• Locality (L)
  • Organization Name (O)
  • Organizational Unit Name (…)
  • Common Name (CN)
  • Email Address (…)

Is there a place where I can find the complete list of possibile attributes and their abbreviation?
or maybe something other than openssl that allows to build the certificate ?
Is it possible that to add the extra fields (uri, OrganizationIdentifier) the addtext argument must be used?
Thank you in advance for your time and understending.
Best regards

wallet – Mycelium – understanding of keys

Under the Accounts tab in Mycelium, it says that Account 1 “Contains 3 private keys.” My understanding is that a public/private key pair is generated for each address type/format (p2sh, p2pkh and bech32) and we are free to choose which to use when receiving bitcoins.

  1. Is any of those three private keys known as the Extended Private Key from which all remainder and future private keys get derived? Or, are all private keys within ‘Account 1’ derived from the 12-word master seed and none of them are Extended Private Keys? Or, are the 3 of them Extended Private Keys (one for each address type)?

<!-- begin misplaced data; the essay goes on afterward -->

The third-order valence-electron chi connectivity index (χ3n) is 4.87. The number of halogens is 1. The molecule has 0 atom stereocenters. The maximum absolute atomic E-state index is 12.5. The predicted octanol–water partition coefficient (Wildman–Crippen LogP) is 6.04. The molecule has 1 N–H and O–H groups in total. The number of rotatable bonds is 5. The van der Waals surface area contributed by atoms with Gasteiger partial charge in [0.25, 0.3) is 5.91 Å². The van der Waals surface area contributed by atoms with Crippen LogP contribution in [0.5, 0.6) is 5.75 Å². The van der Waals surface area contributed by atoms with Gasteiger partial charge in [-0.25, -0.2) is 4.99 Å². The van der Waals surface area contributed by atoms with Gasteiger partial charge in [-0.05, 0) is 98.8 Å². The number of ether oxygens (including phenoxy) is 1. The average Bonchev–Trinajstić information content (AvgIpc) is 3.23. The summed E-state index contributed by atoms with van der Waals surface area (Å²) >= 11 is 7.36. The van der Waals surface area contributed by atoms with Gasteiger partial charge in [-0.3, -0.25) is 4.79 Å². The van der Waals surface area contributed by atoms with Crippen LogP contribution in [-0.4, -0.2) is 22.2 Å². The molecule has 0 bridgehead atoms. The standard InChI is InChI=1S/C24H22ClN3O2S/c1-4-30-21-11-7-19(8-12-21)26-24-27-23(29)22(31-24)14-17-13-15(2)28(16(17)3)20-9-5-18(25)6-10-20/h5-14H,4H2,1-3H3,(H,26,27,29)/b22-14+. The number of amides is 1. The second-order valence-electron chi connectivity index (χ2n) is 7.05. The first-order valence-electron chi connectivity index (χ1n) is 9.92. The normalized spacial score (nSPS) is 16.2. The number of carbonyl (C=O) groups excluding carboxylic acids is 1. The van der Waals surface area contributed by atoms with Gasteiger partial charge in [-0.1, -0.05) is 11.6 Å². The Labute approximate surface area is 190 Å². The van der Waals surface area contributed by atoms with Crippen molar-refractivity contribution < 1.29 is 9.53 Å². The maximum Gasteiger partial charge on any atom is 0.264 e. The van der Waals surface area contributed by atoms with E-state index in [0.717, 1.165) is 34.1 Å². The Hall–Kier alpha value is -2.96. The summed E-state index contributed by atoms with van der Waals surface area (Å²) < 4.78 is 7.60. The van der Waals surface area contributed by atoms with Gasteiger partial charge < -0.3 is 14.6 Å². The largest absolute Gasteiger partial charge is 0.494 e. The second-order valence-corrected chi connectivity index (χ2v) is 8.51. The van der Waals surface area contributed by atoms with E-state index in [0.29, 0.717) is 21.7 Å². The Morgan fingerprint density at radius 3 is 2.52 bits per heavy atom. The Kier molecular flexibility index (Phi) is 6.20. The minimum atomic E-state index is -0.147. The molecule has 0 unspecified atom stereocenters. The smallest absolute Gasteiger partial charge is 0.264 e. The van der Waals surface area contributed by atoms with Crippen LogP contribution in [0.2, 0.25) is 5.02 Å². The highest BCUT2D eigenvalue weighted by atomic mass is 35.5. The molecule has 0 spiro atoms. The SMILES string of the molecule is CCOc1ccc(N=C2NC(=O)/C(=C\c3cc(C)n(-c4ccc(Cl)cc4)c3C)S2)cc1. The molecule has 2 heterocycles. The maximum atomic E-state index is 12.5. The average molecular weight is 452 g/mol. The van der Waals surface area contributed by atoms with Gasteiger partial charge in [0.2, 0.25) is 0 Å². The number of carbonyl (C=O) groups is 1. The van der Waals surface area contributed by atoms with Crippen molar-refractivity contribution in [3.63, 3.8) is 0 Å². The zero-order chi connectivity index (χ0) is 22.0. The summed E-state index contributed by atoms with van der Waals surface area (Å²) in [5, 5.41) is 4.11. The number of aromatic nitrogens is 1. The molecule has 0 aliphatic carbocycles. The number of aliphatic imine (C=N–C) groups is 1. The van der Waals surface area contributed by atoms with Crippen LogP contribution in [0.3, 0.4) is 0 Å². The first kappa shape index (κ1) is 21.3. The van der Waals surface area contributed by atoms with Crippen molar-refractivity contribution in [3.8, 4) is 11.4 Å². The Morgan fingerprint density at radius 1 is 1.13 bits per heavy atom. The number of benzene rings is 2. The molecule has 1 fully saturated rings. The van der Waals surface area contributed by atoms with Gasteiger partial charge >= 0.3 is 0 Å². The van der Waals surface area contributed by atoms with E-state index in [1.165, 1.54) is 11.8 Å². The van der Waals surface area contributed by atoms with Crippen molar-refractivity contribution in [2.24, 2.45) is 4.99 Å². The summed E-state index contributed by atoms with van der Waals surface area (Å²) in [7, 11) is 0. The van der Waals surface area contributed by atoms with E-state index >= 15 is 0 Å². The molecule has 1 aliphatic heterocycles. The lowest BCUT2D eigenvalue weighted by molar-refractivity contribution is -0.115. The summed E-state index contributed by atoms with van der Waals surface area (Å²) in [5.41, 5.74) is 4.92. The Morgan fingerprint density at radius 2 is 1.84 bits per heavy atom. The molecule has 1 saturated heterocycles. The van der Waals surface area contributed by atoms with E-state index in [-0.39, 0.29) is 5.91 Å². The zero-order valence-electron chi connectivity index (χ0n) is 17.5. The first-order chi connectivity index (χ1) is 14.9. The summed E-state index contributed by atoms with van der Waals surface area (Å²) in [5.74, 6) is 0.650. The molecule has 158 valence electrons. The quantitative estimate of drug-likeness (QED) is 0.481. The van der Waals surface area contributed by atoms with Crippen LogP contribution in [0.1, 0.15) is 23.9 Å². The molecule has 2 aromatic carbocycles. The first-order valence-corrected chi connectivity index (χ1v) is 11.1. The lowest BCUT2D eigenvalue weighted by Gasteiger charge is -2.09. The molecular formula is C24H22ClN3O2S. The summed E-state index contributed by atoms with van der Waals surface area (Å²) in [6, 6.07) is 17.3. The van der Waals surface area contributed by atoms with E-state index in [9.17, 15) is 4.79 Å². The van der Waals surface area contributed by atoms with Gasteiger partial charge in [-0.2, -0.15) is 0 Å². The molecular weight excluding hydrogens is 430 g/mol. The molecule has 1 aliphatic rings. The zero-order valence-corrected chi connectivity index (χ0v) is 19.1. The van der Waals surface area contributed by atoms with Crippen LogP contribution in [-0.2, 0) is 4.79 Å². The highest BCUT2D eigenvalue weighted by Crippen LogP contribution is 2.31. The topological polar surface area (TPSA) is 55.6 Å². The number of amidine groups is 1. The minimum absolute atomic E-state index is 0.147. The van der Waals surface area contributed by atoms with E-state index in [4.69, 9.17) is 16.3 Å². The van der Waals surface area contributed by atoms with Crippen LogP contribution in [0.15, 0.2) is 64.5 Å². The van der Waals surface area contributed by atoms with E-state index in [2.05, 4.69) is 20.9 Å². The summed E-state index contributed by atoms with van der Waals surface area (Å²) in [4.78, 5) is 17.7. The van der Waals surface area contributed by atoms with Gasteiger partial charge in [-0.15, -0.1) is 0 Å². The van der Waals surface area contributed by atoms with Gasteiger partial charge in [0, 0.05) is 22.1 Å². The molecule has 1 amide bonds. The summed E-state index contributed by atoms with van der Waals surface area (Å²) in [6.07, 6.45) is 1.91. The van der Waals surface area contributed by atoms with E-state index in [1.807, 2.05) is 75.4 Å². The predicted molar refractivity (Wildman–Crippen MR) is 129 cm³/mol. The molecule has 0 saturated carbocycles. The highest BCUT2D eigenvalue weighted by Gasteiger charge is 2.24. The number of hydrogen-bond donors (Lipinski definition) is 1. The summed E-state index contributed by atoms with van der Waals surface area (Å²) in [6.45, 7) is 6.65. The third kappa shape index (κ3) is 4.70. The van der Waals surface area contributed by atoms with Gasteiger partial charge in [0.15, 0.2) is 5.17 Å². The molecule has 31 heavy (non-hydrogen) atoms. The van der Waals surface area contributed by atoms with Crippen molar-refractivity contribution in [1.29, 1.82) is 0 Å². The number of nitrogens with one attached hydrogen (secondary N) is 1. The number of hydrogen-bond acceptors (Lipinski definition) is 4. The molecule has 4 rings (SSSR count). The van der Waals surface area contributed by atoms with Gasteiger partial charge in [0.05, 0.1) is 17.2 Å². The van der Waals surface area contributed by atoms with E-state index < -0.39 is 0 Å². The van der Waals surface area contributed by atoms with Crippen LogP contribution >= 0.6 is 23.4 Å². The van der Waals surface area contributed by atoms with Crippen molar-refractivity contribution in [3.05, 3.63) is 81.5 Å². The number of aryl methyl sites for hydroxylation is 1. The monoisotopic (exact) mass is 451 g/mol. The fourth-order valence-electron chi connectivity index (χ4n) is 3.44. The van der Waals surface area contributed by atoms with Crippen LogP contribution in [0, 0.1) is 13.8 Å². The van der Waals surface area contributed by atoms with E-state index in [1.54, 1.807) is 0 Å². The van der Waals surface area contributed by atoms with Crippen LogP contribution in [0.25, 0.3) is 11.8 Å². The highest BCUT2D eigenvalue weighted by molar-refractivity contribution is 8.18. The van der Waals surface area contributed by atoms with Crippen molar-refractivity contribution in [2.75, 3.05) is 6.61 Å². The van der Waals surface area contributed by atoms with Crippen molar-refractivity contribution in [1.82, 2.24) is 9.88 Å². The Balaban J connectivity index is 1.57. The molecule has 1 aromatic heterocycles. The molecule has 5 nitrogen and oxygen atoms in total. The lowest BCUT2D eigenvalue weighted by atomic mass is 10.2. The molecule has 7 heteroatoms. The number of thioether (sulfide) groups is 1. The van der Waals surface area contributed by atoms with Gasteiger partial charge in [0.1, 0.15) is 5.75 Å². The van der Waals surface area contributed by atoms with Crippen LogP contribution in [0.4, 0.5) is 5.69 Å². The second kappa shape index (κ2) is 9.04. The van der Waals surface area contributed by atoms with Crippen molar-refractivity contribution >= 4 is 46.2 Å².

2. Now when I’m receiving bitcoins I can choose which of the three addresses I want to use, right? Are the bitcoins now associated with the public/private key pair or the account? Say the three public/private key pairs are xpub/xprv, ypub/yprv and zpub/zprv … now if I received A bitcoins on xpub and B bitcoins on ypub, does that mean when I want to send A+B bitcoins I have to make two seperate transactions and therefore pay transaction fees twice?

  3. After receiving some bitcoins on, say ypub, does that mean another public/private key pair gets generated because it’s an HD wallet? If yes, next time you’re receiving bitcoins, can you choose which of the 4 addresses you want the coins to be associated with?

  4. If I create a new account (say ‘Account 2’) will it have it’s own master seed? Or is the 12-word master seed for all accounts within the wallet? If the master seed is for all accounts, where do the Extended Private Key and Extended Public Key reside?

public key infrastructure – How roaming works with ssh private keys?

This occurred to me when looking at the security model wireguard is using. Instead of relying on users credentials and Radius authenticating central server each user has a private key used to authenticate VPN. This is modeled after SSH PKI.